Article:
What were the results?
For starters, once the new design was rolled out in May 2012, the more striking and immediate result was a unheard of improvement (shrinkage) in our bounce rate. Our historical two year average has been 65%. The lowest bounce rate that we had seen had been in the high 50s. The highest that we had seen was in low 80s.
Four weeks after the launch of the new design, guess where our average monthly bounce rate stands?
What does the most recent weekly average bounce rate looks like?
Why is this relevant and why should you care? Side by the side with the low bounce rate, came a 150% increase in page views per visit and a similar increase in time spent on site. Sales that had collapsed with traffic and an earlier mistake with hosting in March 2012, bounced back and beyond their all time high within two weeks of the new redesign launch in May 2012.
Timeline Zero – 1, Release 3.x – Experimenting with groups, buddy press, social media and stickiness
Great design and results never happen with a single shot. In most cases they are refined by errors and mistakes. Mistakes eliminate faulty assumptions that are holding you back from breaking out. It helps if your cost structure and capital base is such that you can afford to make a handful of mistakes before running out of capital and killing yourself.
In December 2011 we made an assumption. The assumption was that to increase stickiness at the site we needed to add functionality that supported social media features, groups and forums to our design. This required a shift from our simple WordPress site to a Buddypress supported site. While the assumption about adding new functionality for stickiness was correct, there was a fatal flaw in the underlying analysis.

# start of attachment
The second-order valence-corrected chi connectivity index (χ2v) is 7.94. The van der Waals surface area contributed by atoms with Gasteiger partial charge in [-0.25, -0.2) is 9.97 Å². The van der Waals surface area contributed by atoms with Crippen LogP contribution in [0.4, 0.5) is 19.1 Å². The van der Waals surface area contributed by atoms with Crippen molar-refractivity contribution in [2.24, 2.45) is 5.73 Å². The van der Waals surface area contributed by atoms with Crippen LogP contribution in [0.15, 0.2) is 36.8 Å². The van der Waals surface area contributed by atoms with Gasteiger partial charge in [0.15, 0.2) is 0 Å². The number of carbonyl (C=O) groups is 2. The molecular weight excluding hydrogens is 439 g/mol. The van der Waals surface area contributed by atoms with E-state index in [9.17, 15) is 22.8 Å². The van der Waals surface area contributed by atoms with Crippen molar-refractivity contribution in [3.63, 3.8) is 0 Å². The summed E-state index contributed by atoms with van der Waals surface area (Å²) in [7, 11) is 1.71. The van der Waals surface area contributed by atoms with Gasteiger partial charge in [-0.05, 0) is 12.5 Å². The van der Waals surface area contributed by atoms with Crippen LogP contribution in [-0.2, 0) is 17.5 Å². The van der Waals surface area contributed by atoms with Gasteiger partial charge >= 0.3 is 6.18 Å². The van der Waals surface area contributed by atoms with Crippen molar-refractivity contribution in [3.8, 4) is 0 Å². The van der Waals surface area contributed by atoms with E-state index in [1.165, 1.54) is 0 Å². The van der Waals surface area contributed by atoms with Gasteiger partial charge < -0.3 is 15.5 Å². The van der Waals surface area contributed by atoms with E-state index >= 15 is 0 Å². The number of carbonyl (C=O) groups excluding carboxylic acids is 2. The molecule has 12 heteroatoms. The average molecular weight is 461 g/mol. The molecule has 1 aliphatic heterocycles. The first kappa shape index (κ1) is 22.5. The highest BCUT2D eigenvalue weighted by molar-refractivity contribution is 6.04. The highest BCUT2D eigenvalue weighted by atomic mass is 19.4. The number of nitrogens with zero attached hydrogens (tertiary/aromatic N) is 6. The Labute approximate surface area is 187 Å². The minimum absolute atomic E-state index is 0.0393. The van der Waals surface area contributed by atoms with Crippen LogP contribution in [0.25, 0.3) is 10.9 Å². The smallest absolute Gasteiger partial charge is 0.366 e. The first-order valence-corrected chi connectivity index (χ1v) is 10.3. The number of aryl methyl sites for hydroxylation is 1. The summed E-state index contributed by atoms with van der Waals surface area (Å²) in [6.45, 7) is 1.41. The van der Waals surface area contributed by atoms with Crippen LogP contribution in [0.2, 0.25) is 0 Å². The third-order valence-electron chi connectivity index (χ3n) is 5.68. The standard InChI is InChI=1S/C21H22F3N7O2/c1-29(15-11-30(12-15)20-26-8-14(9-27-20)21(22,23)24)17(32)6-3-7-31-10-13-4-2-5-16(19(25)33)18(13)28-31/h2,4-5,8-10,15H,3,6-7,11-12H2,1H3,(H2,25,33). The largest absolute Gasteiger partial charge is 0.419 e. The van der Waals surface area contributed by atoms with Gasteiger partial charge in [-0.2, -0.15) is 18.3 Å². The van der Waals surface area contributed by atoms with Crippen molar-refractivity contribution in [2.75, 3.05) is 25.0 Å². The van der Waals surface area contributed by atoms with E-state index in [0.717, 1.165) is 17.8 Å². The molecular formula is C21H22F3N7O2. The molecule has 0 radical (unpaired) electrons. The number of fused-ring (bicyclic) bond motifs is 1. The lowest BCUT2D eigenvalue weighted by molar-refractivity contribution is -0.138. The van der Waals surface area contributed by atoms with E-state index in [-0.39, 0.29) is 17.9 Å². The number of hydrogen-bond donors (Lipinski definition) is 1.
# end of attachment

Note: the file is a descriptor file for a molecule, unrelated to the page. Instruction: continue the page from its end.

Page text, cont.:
“Just adding functionality is not enough, you have to seed content and users in a forum before the forum picks up mass and life.”
Till that happens it is just a good looking (at times) expensive dead zone.
Seeding a Forum or user group or a Q&A site is difficult. Quora is worth what it is today because it is difficult. While functionality can be tapped from any open source or vendor supported code base, content, users and interaction cannot be faked and can only be built over time. And while you are waiting for the bandwidth consumption to hit its tipping point, CPU cycles required to support the new functionality require you to move to expensive, higher end server hosting options. Forums, Groups, Topics and pure Q&S sites tend to be PhP heavy (read: CPU heavy).
Despite all the problems and issues that plagued Release 3.x, it was still a big step forward for us. For the first time, we had a full time resource dedicated to managing and growing the site. And while the initial kick was not as good as expected, traffic still picked up and the site zoomed in the first few months across search ranking, traffic and page views. All of this was before it started killing servers across every single host that we tried to work with.
We finally decided to kill Buddypress, groups and forum functionality to retain our sanity and stop the midnight calls from our hosting service provider about exceeding server CPU cycles. A week later the latest of our server hosting vendors went under and never really came back.